# # Remote OS fingerprinting
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Remote OS fingerprinting

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© August 2009 Girish Venkatachalam
Girish Venkatachalam

Girish Venkatachalam is a UNIX hacker with more than a decade of networking and crypto programming experience. His hobbies include yoga,cycling, cooking and he runs his own business. Details here:

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What is meant by OS fingerprinting?

It must be familiar to UNIX geeks. There are popular tools like nmap that help you identify which hosts run Windows and which hosts run Linux. This can be as specific as even getting to know if a patch or service pack in Windows was installed.

But there is a problem with nmap OS fingerprinting as it uses active fingerprinting. Not a great idea. We want to use passive OS fingerprinting. In passive OS fingerprinting we rely on TCP SYN packets from the remote host to identify the OS. This is quite reliable though it can be trivially spoofed. I would imagine that if we use passive OS fingerprinting we can be reasonably sure about the remote OS.

It can be used as a policy tool to implement firewalling that can protect us against Windows worms or viruses. We can have a logical separation between Windows hosts and other hosts.

Passive OS fingerprinting can help us in many other ways too. We can find out many things that are hidden from the eyes of systems administrators. A tool called p0f is famous for doing passive OS fingerprinting correctly. And OpenBSD pf, the firewall in OpenBSD has inbuilt ability to do fingerprinting. You can also change the string that it displays for identifying the OS by specifying it in a file /etc/pf.os on any OpenBSD machine.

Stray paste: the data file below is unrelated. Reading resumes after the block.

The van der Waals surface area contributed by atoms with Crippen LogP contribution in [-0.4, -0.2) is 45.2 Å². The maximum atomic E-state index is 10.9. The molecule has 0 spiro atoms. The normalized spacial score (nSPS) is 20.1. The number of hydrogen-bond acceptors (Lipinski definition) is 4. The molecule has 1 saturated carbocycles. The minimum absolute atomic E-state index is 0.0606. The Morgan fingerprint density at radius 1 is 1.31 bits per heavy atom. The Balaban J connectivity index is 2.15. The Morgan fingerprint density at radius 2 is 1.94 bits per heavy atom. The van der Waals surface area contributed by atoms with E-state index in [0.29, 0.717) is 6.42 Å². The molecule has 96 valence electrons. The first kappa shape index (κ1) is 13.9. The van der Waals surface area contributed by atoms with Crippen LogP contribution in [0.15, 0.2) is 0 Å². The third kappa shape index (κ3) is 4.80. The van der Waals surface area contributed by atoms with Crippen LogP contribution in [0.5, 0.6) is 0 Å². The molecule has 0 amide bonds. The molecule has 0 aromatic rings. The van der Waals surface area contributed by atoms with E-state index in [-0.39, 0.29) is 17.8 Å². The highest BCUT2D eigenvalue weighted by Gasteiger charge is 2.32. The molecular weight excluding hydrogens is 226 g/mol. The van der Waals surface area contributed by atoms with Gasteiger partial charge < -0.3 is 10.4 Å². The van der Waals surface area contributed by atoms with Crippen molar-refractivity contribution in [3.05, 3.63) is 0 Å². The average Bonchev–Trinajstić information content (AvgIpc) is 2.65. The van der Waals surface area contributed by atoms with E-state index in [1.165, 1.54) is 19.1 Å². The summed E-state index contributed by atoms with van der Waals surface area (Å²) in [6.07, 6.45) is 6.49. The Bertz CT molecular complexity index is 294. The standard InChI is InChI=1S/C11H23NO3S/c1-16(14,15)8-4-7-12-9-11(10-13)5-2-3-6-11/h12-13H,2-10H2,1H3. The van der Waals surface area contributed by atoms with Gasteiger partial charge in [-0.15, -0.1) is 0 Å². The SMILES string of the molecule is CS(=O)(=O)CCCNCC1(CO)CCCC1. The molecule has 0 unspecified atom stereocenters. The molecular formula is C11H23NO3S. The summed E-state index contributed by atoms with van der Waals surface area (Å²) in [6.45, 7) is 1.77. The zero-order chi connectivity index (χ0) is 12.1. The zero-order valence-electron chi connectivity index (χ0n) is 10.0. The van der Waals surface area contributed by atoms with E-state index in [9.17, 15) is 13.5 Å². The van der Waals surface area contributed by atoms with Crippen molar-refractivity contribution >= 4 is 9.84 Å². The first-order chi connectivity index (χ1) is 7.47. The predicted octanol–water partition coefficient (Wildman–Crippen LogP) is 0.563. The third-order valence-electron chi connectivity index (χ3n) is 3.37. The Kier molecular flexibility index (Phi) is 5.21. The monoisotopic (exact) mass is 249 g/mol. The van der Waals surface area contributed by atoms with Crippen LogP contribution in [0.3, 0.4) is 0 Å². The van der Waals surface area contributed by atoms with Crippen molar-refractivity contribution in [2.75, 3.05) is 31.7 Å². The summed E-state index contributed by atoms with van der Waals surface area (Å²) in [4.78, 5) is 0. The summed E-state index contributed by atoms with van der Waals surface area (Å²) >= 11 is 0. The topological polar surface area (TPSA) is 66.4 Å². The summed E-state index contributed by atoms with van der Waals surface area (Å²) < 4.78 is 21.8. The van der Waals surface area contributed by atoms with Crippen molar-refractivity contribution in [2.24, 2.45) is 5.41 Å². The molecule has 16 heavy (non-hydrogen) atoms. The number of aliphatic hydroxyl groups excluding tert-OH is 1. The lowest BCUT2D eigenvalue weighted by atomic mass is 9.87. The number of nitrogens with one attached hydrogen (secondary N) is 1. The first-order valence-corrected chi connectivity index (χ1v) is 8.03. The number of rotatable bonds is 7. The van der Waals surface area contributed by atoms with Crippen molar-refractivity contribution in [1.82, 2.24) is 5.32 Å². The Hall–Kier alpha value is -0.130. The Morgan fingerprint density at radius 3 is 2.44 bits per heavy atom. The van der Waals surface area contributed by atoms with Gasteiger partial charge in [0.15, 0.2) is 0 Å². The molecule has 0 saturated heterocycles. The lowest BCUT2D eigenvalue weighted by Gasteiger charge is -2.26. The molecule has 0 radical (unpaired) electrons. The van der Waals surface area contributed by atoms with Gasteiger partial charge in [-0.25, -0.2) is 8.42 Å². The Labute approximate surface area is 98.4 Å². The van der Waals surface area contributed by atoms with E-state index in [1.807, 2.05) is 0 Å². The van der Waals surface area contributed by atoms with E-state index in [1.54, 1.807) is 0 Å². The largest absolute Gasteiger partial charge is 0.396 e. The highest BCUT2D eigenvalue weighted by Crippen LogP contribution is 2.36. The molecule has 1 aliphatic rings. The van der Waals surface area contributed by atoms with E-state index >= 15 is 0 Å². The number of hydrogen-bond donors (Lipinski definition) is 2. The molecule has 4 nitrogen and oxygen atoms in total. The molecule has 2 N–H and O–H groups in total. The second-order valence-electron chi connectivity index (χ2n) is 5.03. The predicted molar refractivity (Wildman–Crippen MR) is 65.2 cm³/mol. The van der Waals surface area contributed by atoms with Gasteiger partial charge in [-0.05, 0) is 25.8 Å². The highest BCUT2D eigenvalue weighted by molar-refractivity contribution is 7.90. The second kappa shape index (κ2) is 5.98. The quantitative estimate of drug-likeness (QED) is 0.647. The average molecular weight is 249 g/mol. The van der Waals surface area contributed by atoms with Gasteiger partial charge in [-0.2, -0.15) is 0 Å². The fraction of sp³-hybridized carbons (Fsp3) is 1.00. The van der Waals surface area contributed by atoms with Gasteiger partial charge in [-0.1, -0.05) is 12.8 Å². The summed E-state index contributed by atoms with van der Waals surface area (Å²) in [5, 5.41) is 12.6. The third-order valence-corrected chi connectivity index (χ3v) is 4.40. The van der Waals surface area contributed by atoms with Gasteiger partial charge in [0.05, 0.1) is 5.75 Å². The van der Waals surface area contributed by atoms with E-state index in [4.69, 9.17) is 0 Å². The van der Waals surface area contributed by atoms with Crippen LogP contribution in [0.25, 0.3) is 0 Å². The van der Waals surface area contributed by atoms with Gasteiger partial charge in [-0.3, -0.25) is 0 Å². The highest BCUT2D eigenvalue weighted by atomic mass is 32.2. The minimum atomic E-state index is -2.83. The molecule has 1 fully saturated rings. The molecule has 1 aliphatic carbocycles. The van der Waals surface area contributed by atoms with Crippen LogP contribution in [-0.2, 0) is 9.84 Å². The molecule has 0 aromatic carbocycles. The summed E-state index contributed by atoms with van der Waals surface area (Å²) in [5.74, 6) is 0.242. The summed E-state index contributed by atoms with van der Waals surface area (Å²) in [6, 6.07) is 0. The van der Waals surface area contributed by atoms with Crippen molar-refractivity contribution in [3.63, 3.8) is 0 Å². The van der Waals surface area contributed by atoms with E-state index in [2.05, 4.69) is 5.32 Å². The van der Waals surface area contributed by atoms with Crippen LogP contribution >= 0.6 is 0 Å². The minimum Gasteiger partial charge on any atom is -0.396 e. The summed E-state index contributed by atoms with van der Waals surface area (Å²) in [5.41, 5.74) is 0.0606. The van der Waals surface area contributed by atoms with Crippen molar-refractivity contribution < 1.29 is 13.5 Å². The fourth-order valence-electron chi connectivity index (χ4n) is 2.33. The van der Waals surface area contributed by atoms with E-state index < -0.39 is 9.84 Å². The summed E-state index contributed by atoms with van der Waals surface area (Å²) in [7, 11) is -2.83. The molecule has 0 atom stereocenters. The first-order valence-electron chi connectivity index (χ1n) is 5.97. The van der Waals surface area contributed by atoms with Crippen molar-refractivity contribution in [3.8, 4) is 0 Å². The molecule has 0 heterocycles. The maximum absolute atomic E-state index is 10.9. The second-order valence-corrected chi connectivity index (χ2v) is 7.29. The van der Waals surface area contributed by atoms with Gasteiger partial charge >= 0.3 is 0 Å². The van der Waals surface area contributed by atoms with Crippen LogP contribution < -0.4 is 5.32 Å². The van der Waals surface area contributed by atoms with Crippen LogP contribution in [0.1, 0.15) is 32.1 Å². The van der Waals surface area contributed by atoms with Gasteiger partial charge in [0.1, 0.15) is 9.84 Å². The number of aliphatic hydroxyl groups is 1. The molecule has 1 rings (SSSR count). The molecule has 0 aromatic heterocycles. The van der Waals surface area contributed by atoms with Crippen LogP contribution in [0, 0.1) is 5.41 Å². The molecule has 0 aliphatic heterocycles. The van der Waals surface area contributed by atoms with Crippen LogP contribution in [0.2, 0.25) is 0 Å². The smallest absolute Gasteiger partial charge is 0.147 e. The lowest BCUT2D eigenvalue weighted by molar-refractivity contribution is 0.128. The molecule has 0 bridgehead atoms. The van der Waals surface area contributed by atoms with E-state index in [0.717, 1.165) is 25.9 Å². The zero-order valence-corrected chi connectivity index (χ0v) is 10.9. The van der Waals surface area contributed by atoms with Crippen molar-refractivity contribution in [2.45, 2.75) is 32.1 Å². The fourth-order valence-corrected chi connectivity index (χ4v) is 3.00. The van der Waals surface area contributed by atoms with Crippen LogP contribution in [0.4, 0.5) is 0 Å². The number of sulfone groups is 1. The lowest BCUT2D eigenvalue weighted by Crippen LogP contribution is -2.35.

p0f and OpenBSD pf both use the TCP default Window size, time to live, the presence of absence of the DF(dont fragment) bit in IP header, the size of the SYN packet and the options in TCP header to identify the remote OS through passive fingerprinting.

You can identify what software people have installed by looking at the greeting message of TCP protocols by simply connecting to them with netcat. You can know if people use sendmail, postfix or MS Exchange. You can identify the OpenSSH version, you can know which web server people use and many other networking forensic data can be collected.

If you wish to know the countries that hit your web server, then GeoIP can help you lookup IP address and know where the ISP is located. This is not accurate as most free tools don't have the correct database. You have to do some crosschecks before arriving at the right tool.

Network forensic analysis is towing the thin line between hacking and cracking. We are not interested in prying into other people's or other network's innards. But you can use such tools for several useful applications without intruding into other's privacy.

Network scanning is also useful to know which services are running on UNIX hosts and request users to turn off harmful services. NAT is a blessing in disguise because most machines are not accessible to the big bad Internet. If that were not the case we would be having a lot more attacks than now.

References

  1. nmap homepage
  2. p0f homepage
  3. OpenBSD pf FAQ

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Tue Sep 1 03:16:55 2009: 6830   xnih

gravatar
p0f is a good start but only touches on TCP Syn/Ack/Reset packets. It misses out on higher level stuff and other protocols completely.

The paper is getting old now (Aug 2005), but:
(link)

It touches on other protocols that can be used for passive fingerprinting. Easy stuff like web agent fingerprinting, smb packets, mdns, sap/ipx, etc.

Or a full paper just on DHCP fingerprinting:
(link)

Again, all passive stuff.

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